Table 2Table 2 – Concentrations of POPs (pg/g wet mass) and metals (μg/g wet mass) detected in C. mydas eggs (n = 55) from the markets of Peninsular Malaysia.

View larger image (TIF File)

Of the essential metals, Zn, Cu, and Se were identified in all of the 55 eggs analyzed. However, Co was not detected in any of the eggs. Zn was the most highly concentrated element in each egg. For the toxic metals, As was the most common element with the highest concentrations, detected in 65% of the eggs sampled. Cd and Pb were less common, being detected in 49% and 11% of the eggs, respectively. Hg was not detected in any of the eggs (Table 2).

Screening risk assessments. The worst-case HQs ranged from < 0.01 to 0.51 for POPs and from 0.1 to 19.5 for heavy metals (Table 3).

Table 3Table 3 – The best and worst case HQs for metals and POPs identified in C. mydas eggs from markets in Peninsular Malaysia.

View larger image (TIF File)

Human health risk assessments. The maximum percent of ADI in one C. mydas egg ranged from < 0.1 to 30,247% for POP compounds and from 1.5 to 12.2% for metals (Table 4).

Table 4Table 4 – The maximum percentage of ADI in one C. mydas egg for the major POPs and metal compounds reported in eggs from Peninsular Malaysia.

View larger image (TIF File)


Availability of green turtle eggs in markets of Peninsular Malaysia. The sale of C. mydas eggs was confined to towns on the east coast of Peninsular Malaysia and occurred in only 9 of the 33 markets surveyed. Furthermore, the long-distance transportation of eggs from Sabah and Perak to east coast markets may indicate that the local demand for sea turtle eggs is not currently being met because of the level of egg protection. Between 1996 and 2006, the proportion of C. mydas eggs laid in Peninsular Malaysia that were protected in hatcheries or in situ by the Department of Fisheries, Malaysia, increased from 13% to 94%. This effectively decreased the number of eggs available for collection and consumption per year from > 170,000 to < 15,000 (Department of Fisheries Malaysia, unpublished data). This drastic decline in supply could cause collection of eggs from other areas to meet the sustained demand.

The importation of C. mydas eggs from areas such as Sabah and Perak to compensate for the decline in local supply has ethical and legal implications that sea turtle managers need to consider. Conservation of C. mydas in Southeast Asia would be compromised if the protection of eggs in one area increased the collection of eggs in other areas. This would be a particular concern if egg collection increased in nesting habitats that were relatively less disturbed and more difficult to patrol. Furthermore, the transport of C. mydas eggs from Sabah to Peninsular Malaysia is illegal under the Convention on the Conservation of Migratory Species of Wild Animals (Convention on Migratory Species 2003) and Sabah state law (Sabah Ministry of Tourism, Culture and Environment 1997). Immediate conservation efforts must therefore increase patrolling and monitoring of egg transport between Borneo and Peninsular Malaysia. However, long-term solutions lie in reducing the demand for—and the consumption of—sea turtle eggs in the region.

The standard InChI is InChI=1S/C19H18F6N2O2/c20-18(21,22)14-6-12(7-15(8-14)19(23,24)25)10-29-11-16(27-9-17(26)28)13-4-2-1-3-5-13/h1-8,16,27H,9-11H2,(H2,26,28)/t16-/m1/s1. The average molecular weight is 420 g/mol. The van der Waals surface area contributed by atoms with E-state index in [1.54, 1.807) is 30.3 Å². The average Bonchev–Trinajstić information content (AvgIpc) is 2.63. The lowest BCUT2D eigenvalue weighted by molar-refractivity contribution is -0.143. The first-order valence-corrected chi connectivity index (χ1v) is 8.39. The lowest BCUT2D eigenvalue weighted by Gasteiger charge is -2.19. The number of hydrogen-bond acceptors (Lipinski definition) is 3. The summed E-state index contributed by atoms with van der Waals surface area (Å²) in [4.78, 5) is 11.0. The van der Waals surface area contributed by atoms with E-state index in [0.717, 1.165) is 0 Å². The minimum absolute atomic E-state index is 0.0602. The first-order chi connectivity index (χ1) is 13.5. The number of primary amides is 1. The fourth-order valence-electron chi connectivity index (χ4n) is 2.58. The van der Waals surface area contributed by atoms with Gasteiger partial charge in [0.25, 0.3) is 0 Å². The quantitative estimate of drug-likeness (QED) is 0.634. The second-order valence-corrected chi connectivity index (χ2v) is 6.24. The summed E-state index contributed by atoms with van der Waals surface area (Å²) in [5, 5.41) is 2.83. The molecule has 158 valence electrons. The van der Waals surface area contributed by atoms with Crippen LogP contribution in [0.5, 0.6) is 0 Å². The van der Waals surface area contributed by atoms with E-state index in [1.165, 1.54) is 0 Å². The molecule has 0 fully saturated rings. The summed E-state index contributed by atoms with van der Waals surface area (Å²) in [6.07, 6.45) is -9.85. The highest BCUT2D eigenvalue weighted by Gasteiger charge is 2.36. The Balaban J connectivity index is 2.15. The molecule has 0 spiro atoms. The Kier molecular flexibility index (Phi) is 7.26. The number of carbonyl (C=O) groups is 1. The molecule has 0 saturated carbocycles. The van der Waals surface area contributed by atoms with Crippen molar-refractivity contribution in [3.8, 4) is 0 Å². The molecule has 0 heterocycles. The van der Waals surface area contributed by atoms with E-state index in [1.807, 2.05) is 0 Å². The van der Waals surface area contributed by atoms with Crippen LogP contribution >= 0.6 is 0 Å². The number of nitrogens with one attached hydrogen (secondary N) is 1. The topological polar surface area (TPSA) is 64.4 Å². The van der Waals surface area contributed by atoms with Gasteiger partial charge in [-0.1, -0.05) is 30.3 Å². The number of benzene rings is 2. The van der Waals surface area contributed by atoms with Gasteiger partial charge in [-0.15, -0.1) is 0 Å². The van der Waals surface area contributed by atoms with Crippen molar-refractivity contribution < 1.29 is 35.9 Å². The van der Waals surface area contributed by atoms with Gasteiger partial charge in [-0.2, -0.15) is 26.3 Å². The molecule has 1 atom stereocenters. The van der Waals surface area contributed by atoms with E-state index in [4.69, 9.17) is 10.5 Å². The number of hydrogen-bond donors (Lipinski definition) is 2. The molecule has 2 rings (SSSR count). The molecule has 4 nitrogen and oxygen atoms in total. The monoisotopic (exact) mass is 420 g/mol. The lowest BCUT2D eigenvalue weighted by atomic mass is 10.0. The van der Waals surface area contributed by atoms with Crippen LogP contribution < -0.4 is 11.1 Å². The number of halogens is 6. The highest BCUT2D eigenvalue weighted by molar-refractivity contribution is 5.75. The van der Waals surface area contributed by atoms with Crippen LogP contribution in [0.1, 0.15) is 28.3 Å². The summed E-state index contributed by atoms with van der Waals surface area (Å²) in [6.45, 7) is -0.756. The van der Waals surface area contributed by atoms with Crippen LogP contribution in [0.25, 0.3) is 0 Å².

The concentrations of POPs and metals in C. mydas eggs we found in the present study were generally lower than concentrations previously reported in loggerhead sea turtle (C . caretta) eggs (Alam and Brim 2000; Alava et al. 2006; Clark and Krynitsky 1980, 1985; Godley et al. 1999; Sakai et al. 1995; Stoneburner et al. 1980). Additionally, POP and metal concentrations in the present study were considerably different from those reported in previous studies on C. mydas eggs (Table 5). Higher concentrations in C. caretta eggs may be explained by the higher trophic level occupied by this carnivorous species. Differences in egg contamination between C. mydas from different locations may reflect varied regional use of these chemicals. However, the contamination of C. mydas is more likely caused by chemical use in the turtles’ foraging areas (Newman and Unger 2003). Therefore, because a C. mydas nesting population generally comprises turtles from a wide range of foraging areas (Cheng 2000; Godley et al. 2002; Liew et al. 1995; Seminoff et al. 2008), the precise source of egg contamination is difficult to determine.

Table 5Table 5 – Summary of the concentrations (mean ± SE or range) of common POP compounds (ng/g wet mass) and heavy metals (μg/g wet mass) reported in C. mydas eggs from previous studies.

View larger image (TIF File)

Egg contamination and conservation. The SRAs indicated that the POP concentrations observed in the C. mydas eggs collected from markets in Peninsular Malaysia were unlikely to cause sex reversal in the developing embryos. Generally speaking, if the HQ of a particular compound is > 1, that compound is likely to have toxicologic effects (Suter 1993; Tannenbaum et al. 2003). Dieldrin posed the highest risk to sex reversal in the C. mydas eggs, although a worst-case HQ of 0.51 indicated that this risk was minimal. However, the metal concentrations observed in these C. mydas eggs indicated a higher risk of disruptions to embryonic development. In particular, the concentrations of As (worst-case HQ, 19.5) suggested a relatively high risk of embryonic mortality and reduced hatch success. Similarly, the HQ for Se (2.5) found in these eggs indicated that this metal would likely affect hatching success.